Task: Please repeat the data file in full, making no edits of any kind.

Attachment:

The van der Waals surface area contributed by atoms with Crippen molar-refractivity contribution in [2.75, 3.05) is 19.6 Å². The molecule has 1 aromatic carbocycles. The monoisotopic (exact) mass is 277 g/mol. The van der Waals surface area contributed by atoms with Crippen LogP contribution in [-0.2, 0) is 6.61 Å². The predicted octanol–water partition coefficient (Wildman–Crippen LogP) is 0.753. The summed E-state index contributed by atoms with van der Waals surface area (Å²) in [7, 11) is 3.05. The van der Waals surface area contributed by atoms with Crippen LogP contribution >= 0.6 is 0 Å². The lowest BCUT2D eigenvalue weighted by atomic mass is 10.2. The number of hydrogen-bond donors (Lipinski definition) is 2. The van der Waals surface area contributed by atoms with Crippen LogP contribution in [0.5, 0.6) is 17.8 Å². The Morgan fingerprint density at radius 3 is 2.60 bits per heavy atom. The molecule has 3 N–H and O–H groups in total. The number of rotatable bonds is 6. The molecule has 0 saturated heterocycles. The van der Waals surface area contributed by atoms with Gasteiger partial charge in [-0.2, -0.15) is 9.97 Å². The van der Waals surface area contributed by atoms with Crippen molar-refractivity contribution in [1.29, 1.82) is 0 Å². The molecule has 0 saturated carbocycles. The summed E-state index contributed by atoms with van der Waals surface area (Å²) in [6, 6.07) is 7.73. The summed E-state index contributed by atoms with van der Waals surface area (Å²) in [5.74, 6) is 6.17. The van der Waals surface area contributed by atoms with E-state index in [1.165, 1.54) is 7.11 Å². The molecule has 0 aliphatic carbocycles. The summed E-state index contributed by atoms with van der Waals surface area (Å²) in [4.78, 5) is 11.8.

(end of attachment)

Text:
The van der Waals surface area contributed by atoms with Crippen molar-refractivity contribution in [2.75, 3.05) is 19.6 Å². The molecule has 1 aromatic carbocycles. The monoisotopic (exact) mass is 277 g/mol. The van der Waals surface area contributed by atoms with Crippen LogP contribution in [-0.2, 0) is 6.61 Å². The predicted octanol–water partition coefficient (Wildman–Crippen LogP) is 0.753. The summed E-state index contributed by atoms with van der Waals surface area (Å²) in [7, 11) is 3.05. The van der Waals surface area contributed by atoms with Crippen LogP contribution >= 0.6 is 0 Å². The lowest BCUT2D eigenvalue weighted by atomic mass is 10.2. The number of hydrogen-bond donors (Lipinski definition) is 2. The van der Waals surface area contributed by atoms with Crippen LogP contribution in [0.5, 0.6) is 17.8 Å². The Morgan fingerprint density at radius 3 is 2.60 bits per heavy atom. The molecule has 3 N–H and O–H groups in total. The number of rotatable bonds is 6. The molecule has 0 saturated heterocycles. The van der Waals surface area contributed by atoms with Gasteiger partial charge in [-0.2, -0.15) is 9.97 Å². The van der Waals surface area contributed by atoms with Crippen molar-refractivity contribution in [1.29, 1.82) is 0 Å². The molecule has 0 saturated carbocycles. The summed E-state index contributed by atoms with van der Waals surface area (Å²) in [6, 6.07) is 7.73. The summed E-state index contributed by atoms with van der Waals surface area (Å²) in [5.74, 6) is 6.17. The van der Waals surface area contributed by atoms with E-state index in [1.165, 1.54) is 7.11 Å². The molecule has 0 aliphatic carbocycles. The summed E-state index contributed by atoms with van der Waals surface area (Å²) in [4.78, 5) is 11.8.